They all want to learn more about the greenhouse gases and other pollutants that pour out of the world’s power plants, with the aim of holding companies and polluters accountable. They’ll be relying on satellites currently up in space to gather data for this endeavour.
Climate, culture and risk are now mainstream governance issues in agriculture and natural resource management.
In a recent risk and governance forum held in Australia, experts highlighted that organisations should undertake rigorous review of their non-financial risks, in particular those related to culture and climate.
While some sectors – including banking and agriculture – were directly called out in terms of their impact, there were implications for all sectors of industry.
With the increasing focus on the need for good governance, and expectation that the advice provided by professionals meets the highest ethical standards, it is incumbent upon professionals in all sectors to demonstrate how they are acting in the interests of their clients and organisations as a whole, and not just focus on financial performance.
This article was originally published in the Australian Farm Institute Insights newsletter in May 2019
Economic modelling is one of many tools for policy development. It is often taken out of context and misused. The present debate over the cost of Labor’s climate policy provides an example. Lack of context, modelling assumptions and selective use of modelling results risks distorting future climate and energy policy, with serious consequences.
Before entering into discussion of recent Coalition claims regarding the impact of Labor’s climate policies, we should consider some context.
Belgium, Denmark, France, Luxembourg, the Netherlands, Portugal, Spain, and Sweden urged the EU to cut emissions to net zero by 2050. They also demand that at least a quarter of the EU budget be spent on projects to fight climate change.
Responding for the government, the environment secretary, Michael Gove, said he accepted “that the situation we face is an emergency”, and called for a consensual, cross-party approach so the UK could take a lead on climate action.
“[Young people] understand the simple discoveries of science about our dependence upon the natural world,” he said. “My generation is no great example for understanding – we have done terrible things.”
The protests by young people were enormously encouraging, Attenborough said. “That is the one big reason I have for feeling we are making progress. If we were not making progress with young people, we are done.”
Carney has delayed his exit from the BOE twice because of Brexit, though he’s said he won’t do so again and will leave at the end of January 2020.
If BlackRock is going to promote the kind of systemic shift that Fink’s 2018 letter suggested, there’s still much work to be done. In this blog, we identify several areas to which BlackRock should turn its attention next.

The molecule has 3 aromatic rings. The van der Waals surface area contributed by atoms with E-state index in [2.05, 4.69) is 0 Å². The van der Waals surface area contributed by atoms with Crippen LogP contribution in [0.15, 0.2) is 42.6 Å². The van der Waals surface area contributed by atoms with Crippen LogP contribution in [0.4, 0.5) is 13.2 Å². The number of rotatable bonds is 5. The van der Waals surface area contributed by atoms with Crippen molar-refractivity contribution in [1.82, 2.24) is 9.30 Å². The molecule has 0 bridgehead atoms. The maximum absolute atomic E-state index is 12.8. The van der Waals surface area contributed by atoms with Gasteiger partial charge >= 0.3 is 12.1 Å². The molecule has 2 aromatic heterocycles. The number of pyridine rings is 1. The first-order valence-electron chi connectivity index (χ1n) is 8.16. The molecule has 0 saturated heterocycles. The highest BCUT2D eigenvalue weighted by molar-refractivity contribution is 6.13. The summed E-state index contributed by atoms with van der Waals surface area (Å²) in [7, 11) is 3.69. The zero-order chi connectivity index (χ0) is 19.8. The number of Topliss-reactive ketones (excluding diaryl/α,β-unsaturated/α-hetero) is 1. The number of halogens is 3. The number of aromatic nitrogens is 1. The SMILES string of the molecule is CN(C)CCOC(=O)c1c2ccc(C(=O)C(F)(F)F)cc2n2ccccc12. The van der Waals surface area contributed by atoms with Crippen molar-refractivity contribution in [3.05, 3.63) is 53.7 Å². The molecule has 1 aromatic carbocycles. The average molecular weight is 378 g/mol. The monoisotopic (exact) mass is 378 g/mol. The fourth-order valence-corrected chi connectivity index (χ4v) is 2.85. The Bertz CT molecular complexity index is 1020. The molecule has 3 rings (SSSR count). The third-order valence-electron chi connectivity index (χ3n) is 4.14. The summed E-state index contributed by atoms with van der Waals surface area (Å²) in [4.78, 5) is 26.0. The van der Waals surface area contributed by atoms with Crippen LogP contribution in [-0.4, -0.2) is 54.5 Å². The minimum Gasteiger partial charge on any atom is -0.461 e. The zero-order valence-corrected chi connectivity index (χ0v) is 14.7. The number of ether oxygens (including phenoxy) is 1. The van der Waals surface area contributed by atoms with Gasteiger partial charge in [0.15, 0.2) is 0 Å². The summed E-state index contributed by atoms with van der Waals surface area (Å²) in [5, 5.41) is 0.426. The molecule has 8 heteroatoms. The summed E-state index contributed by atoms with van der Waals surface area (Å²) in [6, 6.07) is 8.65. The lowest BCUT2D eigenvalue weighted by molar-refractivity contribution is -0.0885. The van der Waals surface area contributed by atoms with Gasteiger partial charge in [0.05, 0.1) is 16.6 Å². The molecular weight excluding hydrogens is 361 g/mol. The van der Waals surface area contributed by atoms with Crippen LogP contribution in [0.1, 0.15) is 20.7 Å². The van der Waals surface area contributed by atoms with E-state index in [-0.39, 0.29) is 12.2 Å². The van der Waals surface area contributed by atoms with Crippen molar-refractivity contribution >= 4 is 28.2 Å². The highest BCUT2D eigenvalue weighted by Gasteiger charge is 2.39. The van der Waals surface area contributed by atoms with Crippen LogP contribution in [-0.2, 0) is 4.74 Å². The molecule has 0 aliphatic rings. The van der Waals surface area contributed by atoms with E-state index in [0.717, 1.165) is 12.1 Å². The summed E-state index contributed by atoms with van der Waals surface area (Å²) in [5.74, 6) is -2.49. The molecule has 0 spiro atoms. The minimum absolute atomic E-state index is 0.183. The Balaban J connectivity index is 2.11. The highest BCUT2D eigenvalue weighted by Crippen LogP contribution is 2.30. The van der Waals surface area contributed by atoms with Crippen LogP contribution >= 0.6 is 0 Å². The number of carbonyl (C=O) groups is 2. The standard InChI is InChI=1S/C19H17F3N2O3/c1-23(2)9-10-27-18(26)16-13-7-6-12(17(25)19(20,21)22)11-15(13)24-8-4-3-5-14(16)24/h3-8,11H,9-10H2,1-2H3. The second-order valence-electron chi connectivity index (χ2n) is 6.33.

Singapore’s OCBC Bank is the first banking giant in Southeast Asia to rule out financing new coal-fired power plants.
In an interview with Bloomberg on Wednesday, the bank’s chief executive Samuel Tsien said the company would no longer fund new coal-fired power plants in any country.
If some companies and industries fail to adjust to this new world, they will fail to exist,” Carney and De Galhau said.
Over the years an array of climate change related films have been produced in countries all around the world. Yet very few, if any of these productions have been made within Australia. It is extremely rare to find an Australian film or documentary that focuses on the local impacts and potential solutions to global warming. HOME FRONT sets out to change this, presenting a new and compelling narrative to enliven and motivate.
Featuring interviews with former Australian defence officials, fossil fuel industry executives, national security experts, and political and business leaders, you won't see your normal bunch of environmentalists presented in this film.
More EVs were sold in Shanghai last year than in Germany, France, or the U.K.; the city of Hangzhou, smallish by Chinese standards, had higher sales than all of Japan.
Australia’s industry funds believe an update of the ESG guidelines will likely reflect the latest movement in fiduciary duty and climate risk.
In a statement on Wednesday, Westpac said the deal would deliver a 45 per cent transition to renewables by 2021 for the bank globally, as well as providing greater cost certainty on its electricity spend.
The implications for the likes of AGL, Origin, EnergyAustralia and the government-owned Snowy Hydro, are significant, and they will no doubt increase their efforts to keep the networks out of what they see as their traditional business.
The political class, as anyone who has followed its progress over the past three years can surely now see, is chaotic, unwilling and, in isolation, strategically incapable of addressing even short-term crises, let alone a vast existential predicament.
“It’s just frustrating to hear the lip service being given to ‘Oh yes, we now believe in climate change and need to do something’ when every effort to do something about it is rubbished.”
The dramatic shift by Norway's biggest party is a significant blow to the support the oil industry has enjoyed, and could signal that the Scandinavian nation is coming closer to the end of an era that made it one of the world's most affluent.
“The vision and action of Directors, CEOs and senior-level executives is fundamental to addressing the risks posed by climate change and delivering a smooth transition to a low-carbon economy. Materials, such as this new World Economic Forum report, that support Boards and Executives understand how to deliver on the TCFD can help foster a virtuous circle of adoption, where more and better information creates imperatives for others to adopt TCFD and for everyone to up their game in terms of the quality of the disclosures made. “